Memphis is famous as the birthplace of rock ’n’ roll and home of the Blues. But back in the 1920s and 1930s, the Bluff City was also a hot spot for jug band and “primitive” blues music.
While visitors can readily hear the blues and songs made famous by Elvis Presley coming from inside the various clubs along Beale Street on any given night, The Side Street Steppers are one of the few Memphis-based bands keeping “vintage” style music alive that was once so popular with Jazz Age audiences in Memphis.
“The core songs that we do are from the 20s, 30s, and 40s,” said Christian Stanfield, who founded the Side Street Steppers. “It just feels very authentic to me. Even though these songs were made into commercial recordings, these are things that people played in their communities for themselves. This is before songs were polished to perfection. It was very raw and emotive. And I connect with that.”
Stanfield said before electric blues or rockabilly was developed in Memphis, the city was a recording hub for early blues that came up from the Mississippi Delta and primitive hillbilly style music from west Tennessee, the Missouri Bootheel, and Arkansas.
“It was a very profitable place for them to come and record music and play at events,” Stanfield said. “And the kind of music they played was roots blues music at its finest, often with just one guy and a guitar. Then you had the jug bands, these conglomerations of people who played on everything from store bought instruments to a comb covered in a piece of paper to make a kazoo, or a wash tub bass or any percussion materials they could find like wash boards. You had all this fascinating instrumentation.”
The bands became legendary. Cannon’s Jug Stompers. Jack Kelly & His South Memphis Jug Band.
Songs like “Lindyberg Hop,” “Elk River Blues,” “Fourth Street Mess Around,” “Hard Times Come Again No More,” and “Booty Bum Bum” may not be familiar to most audiences today, but played on the Victrolas in Depression-era homes all across America.
“People loved the jug bands,” Stanfield said. “They played outside on corners on Beale Street and in some of the saloons on Beale, and were particularly in demand for white audiences at fish fries and picnics. Boss Crump hired them for political rallies and fundraisers.”
Stanfield became exposed to this roots music through the old time dance community in Memphis and at live Americana events playing in bands consisting of a fiddle, banjo and acoustic guitar.
“There are a lot of people who are in to this retro vibe,” Stanfield said. “There is a revival and particular interest in these dance styles and these musical repertoires that started in the 1960s and 1970s.”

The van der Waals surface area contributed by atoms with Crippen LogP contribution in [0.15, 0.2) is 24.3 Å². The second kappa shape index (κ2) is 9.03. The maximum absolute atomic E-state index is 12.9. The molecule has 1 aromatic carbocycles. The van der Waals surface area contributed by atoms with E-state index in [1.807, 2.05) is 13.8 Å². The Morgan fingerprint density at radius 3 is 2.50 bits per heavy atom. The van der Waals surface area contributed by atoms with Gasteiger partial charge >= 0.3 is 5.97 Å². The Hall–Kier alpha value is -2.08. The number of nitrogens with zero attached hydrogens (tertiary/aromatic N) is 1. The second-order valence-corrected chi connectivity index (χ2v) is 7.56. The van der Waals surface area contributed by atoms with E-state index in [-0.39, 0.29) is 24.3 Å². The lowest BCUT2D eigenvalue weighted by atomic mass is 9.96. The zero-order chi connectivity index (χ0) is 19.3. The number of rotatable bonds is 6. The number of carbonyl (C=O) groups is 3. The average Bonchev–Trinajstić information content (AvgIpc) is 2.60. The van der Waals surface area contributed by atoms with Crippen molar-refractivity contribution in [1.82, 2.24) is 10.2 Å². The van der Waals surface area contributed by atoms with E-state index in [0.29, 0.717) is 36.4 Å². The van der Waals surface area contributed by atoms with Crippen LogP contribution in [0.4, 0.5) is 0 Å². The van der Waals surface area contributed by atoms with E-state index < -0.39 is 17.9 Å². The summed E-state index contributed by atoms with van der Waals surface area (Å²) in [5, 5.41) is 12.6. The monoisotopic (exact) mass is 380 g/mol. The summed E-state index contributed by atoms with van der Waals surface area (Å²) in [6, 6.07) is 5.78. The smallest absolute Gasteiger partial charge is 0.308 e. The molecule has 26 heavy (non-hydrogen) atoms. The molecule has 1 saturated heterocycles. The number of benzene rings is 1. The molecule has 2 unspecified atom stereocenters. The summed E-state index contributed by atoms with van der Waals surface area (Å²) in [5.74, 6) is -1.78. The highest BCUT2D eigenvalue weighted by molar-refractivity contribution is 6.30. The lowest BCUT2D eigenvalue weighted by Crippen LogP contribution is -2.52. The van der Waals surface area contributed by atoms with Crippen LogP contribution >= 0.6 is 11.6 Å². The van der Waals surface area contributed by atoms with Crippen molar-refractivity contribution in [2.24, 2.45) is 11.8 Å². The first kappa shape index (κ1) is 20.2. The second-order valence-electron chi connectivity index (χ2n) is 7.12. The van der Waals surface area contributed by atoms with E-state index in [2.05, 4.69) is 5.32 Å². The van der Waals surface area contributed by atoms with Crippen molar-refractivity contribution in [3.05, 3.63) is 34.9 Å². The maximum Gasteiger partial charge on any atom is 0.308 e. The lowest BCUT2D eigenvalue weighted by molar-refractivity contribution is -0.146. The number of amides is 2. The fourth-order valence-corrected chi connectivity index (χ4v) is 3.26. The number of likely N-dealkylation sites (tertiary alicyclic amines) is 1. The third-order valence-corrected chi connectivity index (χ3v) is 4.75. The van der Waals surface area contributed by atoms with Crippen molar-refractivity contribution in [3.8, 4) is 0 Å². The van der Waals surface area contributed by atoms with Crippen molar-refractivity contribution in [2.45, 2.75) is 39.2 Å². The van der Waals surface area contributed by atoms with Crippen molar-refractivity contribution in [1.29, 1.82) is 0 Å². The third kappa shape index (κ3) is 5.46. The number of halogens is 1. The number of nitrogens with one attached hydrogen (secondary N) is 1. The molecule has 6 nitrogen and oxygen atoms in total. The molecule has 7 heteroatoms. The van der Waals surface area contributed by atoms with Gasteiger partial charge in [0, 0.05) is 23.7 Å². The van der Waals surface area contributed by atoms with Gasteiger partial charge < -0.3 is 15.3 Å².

Andy Cohen, a Memphis Blues musician, helped him refine his playing technique, and that’s when Stanfield said he charged in to vintage music full speed.
He met his wife, Vera, in the dance community and together they formed the Side Street Steppers in 2008. Vera didn’t even play an instrument at the time. She learned to play the ukulele in the Jeep on a way to a show in Knoxville.
“I was bored of being a roadie,” Vera said. “I was tagging along with Christian the whole time to gigs. We would go to these dances and people would jam late into the night and would just sit there.”
In a normal year, the Side Street Steppers play 150 to 170 shows, mostly at festivals and venues in and around Memphis, but also travel to gigs in east Tennessee, up and down the Mississippi Delta, and across Arkansas, with occasional shows in Louisville, Kentucky and some near Oklahoma City.
The COVID-19 pandemic cut their gigs to just 55 appearances last year, and Stanfield expects to play about that many this year.
“It really changed things,” Stanfield said.
DeSoto County residents know the Side Street Steppers from their once a month appearances at Rancho Grande in Southaven and Olive Branch.
The band today consists of Stanfield and Vera, Benjamin Walsh on upright bass, Donald Miller III on guitar, and Katherine Whitfield on the wash board providing vocals and percussion.
An avid collector of old time vinyl records, Stanfield finds a lot of the songs the group plays. Although most of the songs are pre-war, Stanfield said they call their style of music “vintage” because it includes blues, jazz, country, hokum, jug band and fiddle tunes.
“Our repertoire has songs from many, many genres,” Stanfield said.
Vera describes what they play as “feel good” music.
“It’s good-time music, especially the jug band songs,” she said.
Miller, who studied jazz guitar at University of Memphis, was introduced to the band by the group’s upright bass player, Benjamin Walsh. He had never heard jug band music before.
“This is a very cool band,” Miller said. “It’s really fun to play that music.”
Although the band has seen members come and go over the years, Stanfield said they have never sounded better.
“There are other bands in this area where there is a slight overlap of repertoire,” Stanfield said. “But I would say the sound of The Side Street Steppers is unique to this band. Every time we add a new person to the band everybody adds something. All of us are very passionate about this and are well steeped in Memphis music. But these two guys here are so dialed in to what we do and make us sound so much better. We give our spin and I enjoy doing that.”